Ruby Rumié: The artist of our living patrimony

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It begins with a ceremony. Thirty Afro-Colombian women, all in their seventies, and dressed in plain white frocks are having their feet washed in a ritual by the Cartagena-based artist, Ruby Rumié. The women sit patiently in a row, a dilapidated hall of one of Cartagena’s colonial mansions the setting and culmination for a photography-art installation that celebrates the hard work of women who everyday “weave the street” of a walled city by selling fruit from metal bowls perfectly balanced by headscarves and experience.

The women are all matriarchs of an ancient lineage that can be traced back to when Cartagena was a slave port, trading in another perishable: humans.

The legacy of the first free town of escaped slaves in the New World, San Basilio de Palenque, is indelibly linked to the streets of Cartagena and 500-years on; tourists visiting the historic Old City will often stop to ask “palenqueras” – dressed in their bright colors– for a photograph, a token of a holiday experience in a city marked by class and ethnic divisions.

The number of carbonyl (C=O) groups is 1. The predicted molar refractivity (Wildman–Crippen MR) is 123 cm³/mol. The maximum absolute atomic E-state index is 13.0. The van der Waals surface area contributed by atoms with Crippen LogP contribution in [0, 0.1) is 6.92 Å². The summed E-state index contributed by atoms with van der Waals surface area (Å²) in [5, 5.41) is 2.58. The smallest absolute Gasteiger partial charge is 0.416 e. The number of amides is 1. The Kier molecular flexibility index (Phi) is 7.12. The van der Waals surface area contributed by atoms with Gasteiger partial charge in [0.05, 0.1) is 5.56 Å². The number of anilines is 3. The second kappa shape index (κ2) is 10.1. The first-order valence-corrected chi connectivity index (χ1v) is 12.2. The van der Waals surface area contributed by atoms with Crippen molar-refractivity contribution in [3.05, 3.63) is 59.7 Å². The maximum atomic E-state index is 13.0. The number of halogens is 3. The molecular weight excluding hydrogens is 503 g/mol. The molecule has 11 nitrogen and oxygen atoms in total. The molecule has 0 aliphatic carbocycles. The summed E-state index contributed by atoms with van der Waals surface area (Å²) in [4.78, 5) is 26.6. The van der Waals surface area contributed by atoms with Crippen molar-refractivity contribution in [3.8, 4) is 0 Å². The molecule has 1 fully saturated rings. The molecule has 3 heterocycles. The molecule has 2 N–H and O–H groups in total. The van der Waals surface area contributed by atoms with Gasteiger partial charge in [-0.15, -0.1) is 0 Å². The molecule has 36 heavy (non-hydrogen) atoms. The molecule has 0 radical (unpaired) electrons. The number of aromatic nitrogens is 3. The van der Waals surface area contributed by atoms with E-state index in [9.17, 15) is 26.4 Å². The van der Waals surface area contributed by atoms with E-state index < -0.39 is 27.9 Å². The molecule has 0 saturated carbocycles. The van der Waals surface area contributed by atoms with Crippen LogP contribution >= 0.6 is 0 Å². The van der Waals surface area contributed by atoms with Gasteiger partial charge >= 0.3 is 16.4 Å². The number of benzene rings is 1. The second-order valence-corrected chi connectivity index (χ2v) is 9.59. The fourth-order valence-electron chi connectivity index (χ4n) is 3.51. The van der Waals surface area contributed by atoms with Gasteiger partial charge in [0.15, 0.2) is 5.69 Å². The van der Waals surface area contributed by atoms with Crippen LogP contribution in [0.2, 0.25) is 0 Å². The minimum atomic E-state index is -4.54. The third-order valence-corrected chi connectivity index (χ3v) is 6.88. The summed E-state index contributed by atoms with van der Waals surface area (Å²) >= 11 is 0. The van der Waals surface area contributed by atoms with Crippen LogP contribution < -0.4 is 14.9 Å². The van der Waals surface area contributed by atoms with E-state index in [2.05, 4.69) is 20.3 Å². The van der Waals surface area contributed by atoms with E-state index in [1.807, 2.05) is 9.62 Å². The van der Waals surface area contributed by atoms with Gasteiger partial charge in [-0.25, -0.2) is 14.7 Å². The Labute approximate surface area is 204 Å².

Growing up in a privileged Cartagena home, for Rumié, the palenqueras were part of an extended family, working as nannies, laundresses and cooks. In many ways, they were the “other mothers” who would accompany her to school, wait patiently to bring her back from piano lessons. As a member of Cartagena society, part of her duties was to preserve the social fabric by maintaining a gracious relationship with the “other Colombia”.

So when artist Ruby Rumié met her muse Dominga Torres sitting one afternoon on an expanse of Bocagrande beach, there was an immediate connection and unspoken understanding. Dominga agreed under one condition: her pink headscarf could not be removed. The artist then made her own concession: if the picture didn’t look right, then the scarf may have to come off. Eventually it did, revealing that most intimate for a palenquera: white hair.

'Dominga' by artist Rumié
‘Dominga’ by artist Rumié

After Dominga, others followed: all carefully selected by the artist, for their personal stories of endurance and dedication to Cartagena’s living patrimony. Over two years a series of powerful portraits emerged and Rumié decided to take the project further, mapping the paths each and every street vendor would take in a day, criss-crossing the hot cobble stones with bench and bowl. Patterns emerged, each one different to the next, each walk an endurance and daily ritual, covering many kilometers, and this without considering the hours spent reaching the Old City by boat or bus.